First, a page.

If trees could talk, these would have a story to tell. Bolivia’s ancient molle trees are national heritage and have lived through more than most trees.
Over 300 years old, the pink peppercorn trees were joined by vines that were planted around their handsome trunks some 100 years later by Jesuit priests. If the trees could talk, they would tell us about how they were planted at a time when Bolivia was one of the richest countries in the Americas, still thriving off the boom of Potosi’s silver mines – which made the Spanish empire the richest in the world. They would also tell us about a hard last couple of centuries with independence wars, social unrest, hyperinflation, and a shrinking Bolivia that feels mistreated by its neighbours. Bolivia doesn’t have the easiest history. But despite the sometimes shaky grounds they stand on the trees stand firm and demonstrate the balance and longevity that this wine region is naturally blessed with.
Bolivia’s wine region may be the highest in the world (starting at 1600m in altitude, with vineyards topping over 3000m), but that doesn’t make it beyond the boundaries of plausible winemaking. The climate is mild continental, the days are sunny, temperatures are warm in the summer and cool at night, and there is a sustainable 600mm of rainfall each year.
Where the altitude brings challenges is its proximity to the sun; it is enough to make even Icarus think twice. In some parts of Tarija valley, for example, you’ll reach a UV index of 16. Careful canopy management is the best way to control the effects of the excessive sun (and sunburn), and the result is that Bolivian wines have the highest amount of resveratrol of any other wine region (it’s good for the heart). Fortunately the cool nights and wide thermal range mean that Bolivian wines naturally maintain their acidity, which results in a fresher wine.
Bolivia’s wine industry is growing by 15-20% each year, backed by international investors who are bringing money into the region as interest in altitude wine spikes. So what can you expect to taste in Bolivian wine?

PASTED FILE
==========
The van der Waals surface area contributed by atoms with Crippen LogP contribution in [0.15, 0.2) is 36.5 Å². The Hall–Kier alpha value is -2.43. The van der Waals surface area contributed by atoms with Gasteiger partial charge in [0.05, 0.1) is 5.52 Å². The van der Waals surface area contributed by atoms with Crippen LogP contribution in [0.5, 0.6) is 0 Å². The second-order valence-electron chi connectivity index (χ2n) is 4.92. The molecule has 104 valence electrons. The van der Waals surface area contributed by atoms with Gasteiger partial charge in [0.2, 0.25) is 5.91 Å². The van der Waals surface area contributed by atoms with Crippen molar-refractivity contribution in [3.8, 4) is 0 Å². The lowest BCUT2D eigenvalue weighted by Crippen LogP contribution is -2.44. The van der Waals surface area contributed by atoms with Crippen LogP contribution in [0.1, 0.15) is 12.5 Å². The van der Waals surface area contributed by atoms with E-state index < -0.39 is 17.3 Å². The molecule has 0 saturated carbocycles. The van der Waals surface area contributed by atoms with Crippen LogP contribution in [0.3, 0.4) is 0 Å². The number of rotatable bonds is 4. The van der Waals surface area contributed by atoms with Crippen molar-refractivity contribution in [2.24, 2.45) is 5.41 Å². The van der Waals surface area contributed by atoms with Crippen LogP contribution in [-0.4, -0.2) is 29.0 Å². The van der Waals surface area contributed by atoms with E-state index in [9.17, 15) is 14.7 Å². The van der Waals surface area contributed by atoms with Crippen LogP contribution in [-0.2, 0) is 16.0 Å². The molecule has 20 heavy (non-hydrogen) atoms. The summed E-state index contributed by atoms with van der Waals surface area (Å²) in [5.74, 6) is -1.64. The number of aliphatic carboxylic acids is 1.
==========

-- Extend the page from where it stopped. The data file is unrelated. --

In terms of wine, it is mainly reds. Over 75% of the grapes used for winemaking are red, and favourites are thick-skinned varieties that can withstand the luminosity, like Cabernet Sauvignon, Syrah, Merlot, Malbec and Tannat. You’ll find racy wines with lots of dark fruit and spice, bucket-loads of colour, and a trademark acidity giving them bite and, in some cases, a certain elegance. In the whites, you’ll find a handful of the classic international varieties like Chardonnay and Sauvignon Blanc, but Bolivia is really all about its Muscat.
Muscat is the most planted grape variety in the country, but the majority goes towards Singani production. However when you find a Muscat wine, you’ve found a real gem in Bolivian wine and winemaking. Especially those made from the vines planted around the molle trees. Growing in perfect symbiosis, the vines are protected by a special resin from the trees which protects them from fungus, and gives them a characteristic peppery taste – which you can taste in the dry Muscat.
Bolivia’s greatest ambassador to date though is Singani, and this is what you are most likely to find outside of Bolivia in top bars around the world. Similar to Pisco from neighbouring Peru, Singani is a distillation of wine. However the difference lies in the variety. While Pisco can use up to 8 varieties of grapes in the wine that is distilled, Singani only uses one – Muscat of Alexandria, one of the most aromatic of them all. The result is a fine, clear spirit with white fruit and floral aromas.
With just 3000 hectares of vines around the country, Bolivian wine and Singani production is small. However it shouldn’t be overlooked. This is a unique high altitude region, producing interesting wines that truly reflect their terroir.
Want to get the facts straight about Tarija? Check out our infographic on wine in Bolivia
Are you looking for some Bolivian wine to try? Take a peek at our Top Pours from Bolivia
Bolivian vigneron Claudia Morales tells about Bolivia’s wine history and vineyards in this video interview
Planning a visit to Tarija? Check out our traveller’s guide to the wine region
We also have a guide to La Paz to help you plan your trip!